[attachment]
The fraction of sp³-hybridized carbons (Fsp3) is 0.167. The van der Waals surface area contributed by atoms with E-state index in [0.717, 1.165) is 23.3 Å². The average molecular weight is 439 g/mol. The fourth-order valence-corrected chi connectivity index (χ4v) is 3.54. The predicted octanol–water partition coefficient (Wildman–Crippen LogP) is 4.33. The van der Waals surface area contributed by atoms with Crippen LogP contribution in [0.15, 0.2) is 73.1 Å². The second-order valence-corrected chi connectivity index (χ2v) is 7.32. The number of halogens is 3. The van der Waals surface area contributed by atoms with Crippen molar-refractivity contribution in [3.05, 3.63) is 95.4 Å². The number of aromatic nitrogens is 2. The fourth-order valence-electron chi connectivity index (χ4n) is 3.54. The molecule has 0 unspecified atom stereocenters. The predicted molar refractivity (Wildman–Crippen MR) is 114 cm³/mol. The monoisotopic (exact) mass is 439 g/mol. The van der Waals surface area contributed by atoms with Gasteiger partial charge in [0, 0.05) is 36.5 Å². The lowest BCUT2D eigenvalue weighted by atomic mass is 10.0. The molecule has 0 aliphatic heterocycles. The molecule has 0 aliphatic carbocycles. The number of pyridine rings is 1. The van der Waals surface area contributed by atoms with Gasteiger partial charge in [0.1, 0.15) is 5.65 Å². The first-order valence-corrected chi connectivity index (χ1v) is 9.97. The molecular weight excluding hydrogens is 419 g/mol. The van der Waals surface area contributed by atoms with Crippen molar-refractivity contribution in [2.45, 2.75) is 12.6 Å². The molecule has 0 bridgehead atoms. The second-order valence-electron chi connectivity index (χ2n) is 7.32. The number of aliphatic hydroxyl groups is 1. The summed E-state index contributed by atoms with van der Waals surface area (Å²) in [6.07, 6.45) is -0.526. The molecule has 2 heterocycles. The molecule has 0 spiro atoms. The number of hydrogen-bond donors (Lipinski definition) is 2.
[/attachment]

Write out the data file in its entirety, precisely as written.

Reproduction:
The fraction of sp³-hybridized carbons (Fsp3) is 0.167. The van der Waals surface area contributed by atoms with E-state index in [0.717, 1.165) is 23.3 Å². The average molecular weight is 439 g/mol. The fourth-order valence-corrected chi connectivity index (χ4v) is 3.54. The predicted octanol–water partition coefficient (Wildman–Crippen LogP) is 4.33. The van der Waals surface area contributed by atoms with Crippen LogP contribution in [0.15, 0.2) is 73.1 Å². The second-order valence-corrected chi connectivity index (χ2v) is 7.32. The number of halogens is 3. The van der Waals surface area contributed by atoms with Crippen molar-refractivity contribution in [3.05, 3.63) is 95.4 Å². The number of aromatic nitrogens is 2. The fourth-order valence-electron chi connectivity index (χ4n) is 3.54. The molecule has 0 unspecified atom stereocenters. The predicted molar refractivity (Wildman–Crippen MR) is 114 cm³/mol. The monoisotopic (exact) mass is 439 g/mol. The van der Waals surface area contributed by atoms with Gasteiger partial charge in [0, 0.05) is 36.5 Å². The lowest BCUT2D eigenvalue weighted by atomic mass is 10.0. The molecule has 0 aliphatic heterocycles. The molecule has 0 aliphatic carbocycles. The number of pyridine rings is 1. The van der Waals surface area contributed by atoms with Gasteiger partial charge in [0.1, 0.15) is 5.65 Å². The first-order valence-corrected chi connectivity index (χ1v) is 9.97. The molecular weight excluding hydrogens is 419 g/mol. The van der Waals surface area contributed by atoms with Crippen molar-refractivity contribution in [2.45, 2.75) is 12.6 Å². The molecule has 0 bridgehead atoms. The second-order valence-electron chi connectivity index (χ2n) is 7.32. The number of aliphatic hydroxyl groups is 1. The summed E-state index contributed by atoms with van der Waals surface area (Å²) in [6.07, 6.45) is -0.526. The molecule has 2 heterocycles. The molecule has 0 spiro atoms. The number of hydrogen-bond donors (Lipinski definition) is 2.